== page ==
BRKCHK’s latest work for Free Love Digi’s fld.Study sister-label rather piqued our interest here at the Dojo, exploring as it does the mellower end of D&B without falling into obvious liquid tropes. With that in mind, it seemed only right to pick the man’s brains for some insight into his take on the 170BPM sound.
DNB Dojo: Hi BRKCHK! Thanks for taking the time. Can you introduce yourself to our readers?
BRKCHK: No problem whatsoever! Hope you lot are doing well. But yeah, I’m Jacob, otherwise known as BRKCHK or 1/2 of Thought & Process, and I make drum and bass out of Houston Texas!
DD: You’ve got a new EP for Free Love Digi dropping soon. How did the EP come about, and what’s your connection to the label?
B: Yeah man, really excited about this one honestly…the EP came out of a lot of experimentation I was doing musically, combining a lot of new techniques and sounds that I’ve been trying to implement for a while but never could quite find the right way to present them. Really happy with how they all turned out in the end though!
As far as my connection with FLD goes, I met Quentin and Dave through Tyler (Amathyst), whom I’ve made music with for the better part of ten years. Since then it’s been a super cool relationship, and one that I’m very happy to be a part of.
DD: The tracks seem to melt down and combine a bunch of influences; Lace Up has a distinctly hip-hop vibe while Crowded Beaches seems to have a bit of a samba feel to it. Care to tell us about your musical background and where you draw the sounds from?
B: Well yeah, I tried to keep the sounds on the EP diverse enough to be discernible from one another, but similar enough that they would flow well…which is usually a daunting task when it really comes down to it. But yes, these tracks each directly represent a sound from my history or from the culture I happen to be a part of here in Houston.
For instance, I grew up on hip-hop so I naturally have the tendency to want to fit that into my tunes, which happens to work quite well with drum and bass as the two genres are not only tempo-comparable, but even in the way they were made originally…it’s really cool actually.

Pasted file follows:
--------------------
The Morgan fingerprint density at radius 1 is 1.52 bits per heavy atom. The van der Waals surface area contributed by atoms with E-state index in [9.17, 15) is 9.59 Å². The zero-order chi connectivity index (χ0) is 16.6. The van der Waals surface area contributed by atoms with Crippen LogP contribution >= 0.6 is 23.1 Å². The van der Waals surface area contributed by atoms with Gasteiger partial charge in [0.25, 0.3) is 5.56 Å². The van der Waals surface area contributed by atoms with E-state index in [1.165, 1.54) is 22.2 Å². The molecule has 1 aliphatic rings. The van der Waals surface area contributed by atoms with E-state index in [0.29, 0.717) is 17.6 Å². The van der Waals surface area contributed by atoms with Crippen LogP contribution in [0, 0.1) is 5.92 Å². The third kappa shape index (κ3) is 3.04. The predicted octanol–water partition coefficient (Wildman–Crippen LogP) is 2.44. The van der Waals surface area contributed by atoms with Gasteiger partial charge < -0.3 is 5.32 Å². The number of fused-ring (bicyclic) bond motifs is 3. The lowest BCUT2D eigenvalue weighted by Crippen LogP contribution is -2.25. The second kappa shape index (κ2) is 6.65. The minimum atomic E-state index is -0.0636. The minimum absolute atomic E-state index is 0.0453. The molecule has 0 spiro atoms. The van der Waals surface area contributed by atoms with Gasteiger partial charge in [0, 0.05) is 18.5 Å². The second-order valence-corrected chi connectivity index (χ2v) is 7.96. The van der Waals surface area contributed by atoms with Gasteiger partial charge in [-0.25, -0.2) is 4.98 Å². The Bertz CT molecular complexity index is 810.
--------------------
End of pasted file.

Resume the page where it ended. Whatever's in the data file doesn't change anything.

I honestly have a pretty extensive history with music so it would be really hard to describe it all here, but the important thing is, I try my best to represent my culture in each track I put out, whether it’s jazz or samba influenced.
DD: There is a very natural feel to your tunes, with traditional instruments like guitar and piano taking centre stage rather than more synthetic sounds. Is the production all sample based, or is some of it recorded specially?
B: It’s a bit of each actually. I have the tendency to lean on more “authentic” sounds as opposed to “synthetic” sounds because I was raised playing a multitude of instruments. Not to say anything against synthesis, as I use that method as well, such as the sounds you hear in “Stone Tablets”. I’ve always loved sampling though, it’s a fascinating concept at its core that often gets discredited by those who don’t understand it.
DD: I love Stone Tablets – the melody and flow of the track are just so effortless! It seems like there must be a hidden meaning to the track, or am I reading to much into it?
B: (laughs) Somehow I knew this was going to come up at one point or another! See, each of my tracks represent a very unique story or situation to me, which is what makes each so special. Nobody will ever know the story behind every track, so it keeps them close to my heart. but since you asked, it was written for a girl I knew who passed away in January.
The name signifies a gravestone, which is not a complex object in and of itself. But it’s not just a rock, it is a representation of a human life that was once loved by so many, which makes it so significant. Essentially, the track is meant to draw the feeling of a distant memory that may have been grim, but you look back smiling in remembrance.
The fact you felt like there was something more to the track let’s me know I’m conveying the emotion properly so that’s great to hear!
DD: Any shouts or anything else you’d like to tell us about?
B: Absolutely. First and foremost, you can catch me live on Rood.FM every Tuesday night (8 PM CST, 2 AM GMT), biggup the Rood.FM family…so you should deffo be getting involved there 😉 Shouts to FLD.Study, Amathyst, Ty-Psyntific, Carl Culley, ZoZo, Quentin Hiatus, Zegen, Kozee, Dubtrash, Emmo, Spectrum Sessions, Al Pack, Submorphics and anyone holding down drum and bass here in Houston and across the globe. Thanks again! Stay true, one love.
Check out the clips below and watch out for the EP dropping at all good stores from September 8th.
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